Until recently, I’ve never thought of myself as a programmer. But after reflection, coding has been one of my superpowers my entire career.
In my teens, I became an expert in excel and VBA, creating numerous models and programs, including an entire operations data management system for a publicly traded company.
During my equity research internship, I wrote web scraping scripts for our commodities analyst, saving him many hours of tedious work and earning myself credibility to take on higher-level research projects.
As an investor, one of my key advantages was in automating a lot of the grunt work such as data ingestion so I could focus on actual analysis and investing. I also designed and built my own real-time portfolio management system and various trading tools that powered my daily workflows.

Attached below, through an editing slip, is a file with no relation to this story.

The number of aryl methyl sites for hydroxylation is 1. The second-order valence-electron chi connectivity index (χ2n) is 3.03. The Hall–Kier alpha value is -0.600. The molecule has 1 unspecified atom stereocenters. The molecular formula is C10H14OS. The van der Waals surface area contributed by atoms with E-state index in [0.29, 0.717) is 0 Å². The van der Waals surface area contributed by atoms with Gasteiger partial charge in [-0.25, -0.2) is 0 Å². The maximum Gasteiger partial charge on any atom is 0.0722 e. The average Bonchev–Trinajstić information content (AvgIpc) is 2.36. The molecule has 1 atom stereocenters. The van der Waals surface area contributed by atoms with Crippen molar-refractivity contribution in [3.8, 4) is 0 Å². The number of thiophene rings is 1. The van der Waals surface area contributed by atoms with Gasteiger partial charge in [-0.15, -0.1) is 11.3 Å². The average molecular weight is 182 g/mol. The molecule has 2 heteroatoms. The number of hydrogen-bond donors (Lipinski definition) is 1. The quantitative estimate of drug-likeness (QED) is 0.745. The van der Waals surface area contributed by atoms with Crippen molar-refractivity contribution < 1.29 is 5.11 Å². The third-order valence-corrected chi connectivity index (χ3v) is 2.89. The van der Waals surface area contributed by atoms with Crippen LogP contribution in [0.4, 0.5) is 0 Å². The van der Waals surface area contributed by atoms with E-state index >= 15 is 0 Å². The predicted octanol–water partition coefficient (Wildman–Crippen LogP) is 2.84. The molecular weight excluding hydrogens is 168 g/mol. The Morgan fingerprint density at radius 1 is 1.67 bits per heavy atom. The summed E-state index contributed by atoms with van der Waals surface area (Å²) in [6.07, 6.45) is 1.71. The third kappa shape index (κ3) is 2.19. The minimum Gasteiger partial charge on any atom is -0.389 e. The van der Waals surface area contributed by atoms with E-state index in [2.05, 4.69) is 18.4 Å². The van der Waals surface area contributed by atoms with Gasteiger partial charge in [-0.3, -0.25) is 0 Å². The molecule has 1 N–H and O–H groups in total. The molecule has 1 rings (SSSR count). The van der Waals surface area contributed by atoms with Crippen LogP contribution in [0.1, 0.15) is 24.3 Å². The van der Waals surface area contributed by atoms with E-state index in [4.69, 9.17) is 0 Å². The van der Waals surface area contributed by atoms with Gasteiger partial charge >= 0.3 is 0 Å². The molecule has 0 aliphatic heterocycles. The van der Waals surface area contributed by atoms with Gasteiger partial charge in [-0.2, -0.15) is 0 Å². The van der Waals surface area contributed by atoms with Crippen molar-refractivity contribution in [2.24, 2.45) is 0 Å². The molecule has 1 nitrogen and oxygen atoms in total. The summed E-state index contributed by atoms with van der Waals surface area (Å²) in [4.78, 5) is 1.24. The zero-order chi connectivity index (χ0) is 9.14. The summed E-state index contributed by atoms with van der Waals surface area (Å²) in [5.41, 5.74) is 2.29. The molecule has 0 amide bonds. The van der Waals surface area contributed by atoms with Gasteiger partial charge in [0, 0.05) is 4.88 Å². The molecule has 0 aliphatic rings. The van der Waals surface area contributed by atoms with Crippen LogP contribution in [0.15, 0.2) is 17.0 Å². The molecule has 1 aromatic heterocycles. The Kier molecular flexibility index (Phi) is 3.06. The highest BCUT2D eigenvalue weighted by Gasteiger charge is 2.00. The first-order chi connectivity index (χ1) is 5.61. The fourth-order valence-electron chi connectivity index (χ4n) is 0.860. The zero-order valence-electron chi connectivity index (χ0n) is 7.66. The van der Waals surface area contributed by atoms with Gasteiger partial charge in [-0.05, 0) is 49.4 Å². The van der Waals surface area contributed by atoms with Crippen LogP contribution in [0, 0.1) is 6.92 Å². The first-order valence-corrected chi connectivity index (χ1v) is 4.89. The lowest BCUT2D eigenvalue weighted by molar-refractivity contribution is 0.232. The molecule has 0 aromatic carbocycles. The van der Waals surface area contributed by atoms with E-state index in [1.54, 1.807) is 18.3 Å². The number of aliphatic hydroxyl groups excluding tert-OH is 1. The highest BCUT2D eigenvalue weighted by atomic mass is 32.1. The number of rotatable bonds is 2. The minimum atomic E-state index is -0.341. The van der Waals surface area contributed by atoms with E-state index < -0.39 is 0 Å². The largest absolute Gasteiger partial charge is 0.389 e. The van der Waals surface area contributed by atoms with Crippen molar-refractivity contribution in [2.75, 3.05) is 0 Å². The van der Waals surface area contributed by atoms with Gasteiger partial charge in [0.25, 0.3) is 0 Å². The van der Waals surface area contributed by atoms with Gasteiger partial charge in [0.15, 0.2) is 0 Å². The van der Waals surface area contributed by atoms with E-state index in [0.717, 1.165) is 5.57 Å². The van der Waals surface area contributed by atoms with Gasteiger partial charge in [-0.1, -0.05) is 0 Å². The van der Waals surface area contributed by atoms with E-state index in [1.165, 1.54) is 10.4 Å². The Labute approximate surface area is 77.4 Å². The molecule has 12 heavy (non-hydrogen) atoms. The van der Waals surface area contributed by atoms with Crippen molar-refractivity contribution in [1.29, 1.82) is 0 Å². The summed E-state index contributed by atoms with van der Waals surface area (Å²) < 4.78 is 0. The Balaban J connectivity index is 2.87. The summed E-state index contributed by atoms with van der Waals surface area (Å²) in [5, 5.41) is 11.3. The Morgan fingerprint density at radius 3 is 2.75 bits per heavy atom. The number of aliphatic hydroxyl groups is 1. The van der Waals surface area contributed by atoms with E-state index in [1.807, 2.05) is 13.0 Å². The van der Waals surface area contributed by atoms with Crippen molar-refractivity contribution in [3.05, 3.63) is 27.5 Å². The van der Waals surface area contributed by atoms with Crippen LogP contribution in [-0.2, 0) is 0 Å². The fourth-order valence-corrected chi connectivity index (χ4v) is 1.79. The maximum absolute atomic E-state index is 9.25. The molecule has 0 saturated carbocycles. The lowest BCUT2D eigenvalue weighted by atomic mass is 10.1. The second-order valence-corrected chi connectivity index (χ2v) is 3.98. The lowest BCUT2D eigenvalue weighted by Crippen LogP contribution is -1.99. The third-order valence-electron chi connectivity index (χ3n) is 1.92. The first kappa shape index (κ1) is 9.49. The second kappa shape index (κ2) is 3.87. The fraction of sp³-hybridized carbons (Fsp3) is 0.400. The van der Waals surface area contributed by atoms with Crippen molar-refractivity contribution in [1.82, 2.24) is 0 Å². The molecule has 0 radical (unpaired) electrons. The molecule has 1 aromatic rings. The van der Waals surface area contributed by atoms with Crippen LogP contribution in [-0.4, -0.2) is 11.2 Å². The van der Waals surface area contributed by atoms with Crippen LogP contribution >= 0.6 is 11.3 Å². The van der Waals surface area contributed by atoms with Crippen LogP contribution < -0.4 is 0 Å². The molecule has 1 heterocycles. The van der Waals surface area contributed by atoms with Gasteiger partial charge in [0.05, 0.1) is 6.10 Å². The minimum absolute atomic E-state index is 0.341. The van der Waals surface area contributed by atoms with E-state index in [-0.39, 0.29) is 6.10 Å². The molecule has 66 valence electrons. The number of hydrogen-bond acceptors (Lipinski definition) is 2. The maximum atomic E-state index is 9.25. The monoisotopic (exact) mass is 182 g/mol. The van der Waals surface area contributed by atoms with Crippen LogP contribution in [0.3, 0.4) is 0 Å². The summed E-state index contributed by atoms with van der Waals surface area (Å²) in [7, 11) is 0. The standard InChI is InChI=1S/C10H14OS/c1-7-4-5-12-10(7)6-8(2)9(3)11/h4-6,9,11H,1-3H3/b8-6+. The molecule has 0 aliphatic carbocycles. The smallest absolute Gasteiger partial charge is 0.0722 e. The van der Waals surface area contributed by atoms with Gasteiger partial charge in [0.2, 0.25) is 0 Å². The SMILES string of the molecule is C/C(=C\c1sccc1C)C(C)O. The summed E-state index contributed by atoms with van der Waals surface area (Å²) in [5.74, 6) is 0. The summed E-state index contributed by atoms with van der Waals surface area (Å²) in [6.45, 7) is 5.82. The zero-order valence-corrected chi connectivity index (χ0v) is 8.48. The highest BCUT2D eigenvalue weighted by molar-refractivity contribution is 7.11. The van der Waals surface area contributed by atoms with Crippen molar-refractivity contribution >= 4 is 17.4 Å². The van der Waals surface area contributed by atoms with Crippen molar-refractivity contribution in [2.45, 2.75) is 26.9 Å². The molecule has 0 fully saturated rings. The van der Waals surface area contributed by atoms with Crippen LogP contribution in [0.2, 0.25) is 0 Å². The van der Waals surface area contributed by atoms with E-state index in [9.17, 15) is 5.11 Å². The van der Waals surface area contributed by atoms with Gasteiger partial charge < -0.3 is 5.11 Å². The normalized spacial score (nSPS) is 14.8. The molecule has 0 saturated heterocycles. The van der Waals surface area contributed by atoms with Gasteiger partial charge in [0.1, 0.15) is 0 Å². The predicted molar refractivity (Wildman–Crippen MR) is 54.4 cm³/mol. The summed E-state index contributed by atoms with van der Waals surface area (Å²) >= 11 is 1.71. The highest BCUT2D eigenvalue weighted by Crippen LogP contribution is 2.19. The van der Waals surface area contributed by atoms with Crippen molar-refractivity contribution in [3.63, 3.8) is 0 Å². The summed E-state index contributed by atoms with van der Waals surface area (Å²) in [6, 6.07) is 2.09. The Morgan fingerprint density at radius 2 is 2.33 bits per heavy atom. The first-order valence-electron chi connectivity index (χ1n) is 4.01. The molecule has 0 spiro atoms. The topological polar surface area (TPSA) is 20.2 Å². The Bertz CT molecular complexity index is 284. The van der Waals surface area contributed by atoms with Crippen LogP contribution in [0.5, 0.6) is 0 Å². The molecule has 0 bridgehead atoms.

Currently, as a growth strategist and analytics professional, programming supercharges my value add. I’m not a software engineer by any stretch, but being able to code - and more importantly, to approach and solve problems with a programmer’s mindset - is an invaluable skill that elevates every other domain of interest.
If you’ve made it this far, it goes without saying that I like writing. I love to read, but without writing it feels like I just have my feet in the water of a flowing river - enjoying the ephemeral sensation but not fully harnessing its power. Writing is like dredging my own river and gaining control over my knowledge.
Writing forces the brain to synthesize data, connect disparate pieces of information, form new ideas, and think more deeply about a topic. It is active learning rather than passive learning; and while more difficult, active learning is approximately a bazillion times more effective.
Thanks for stopping by.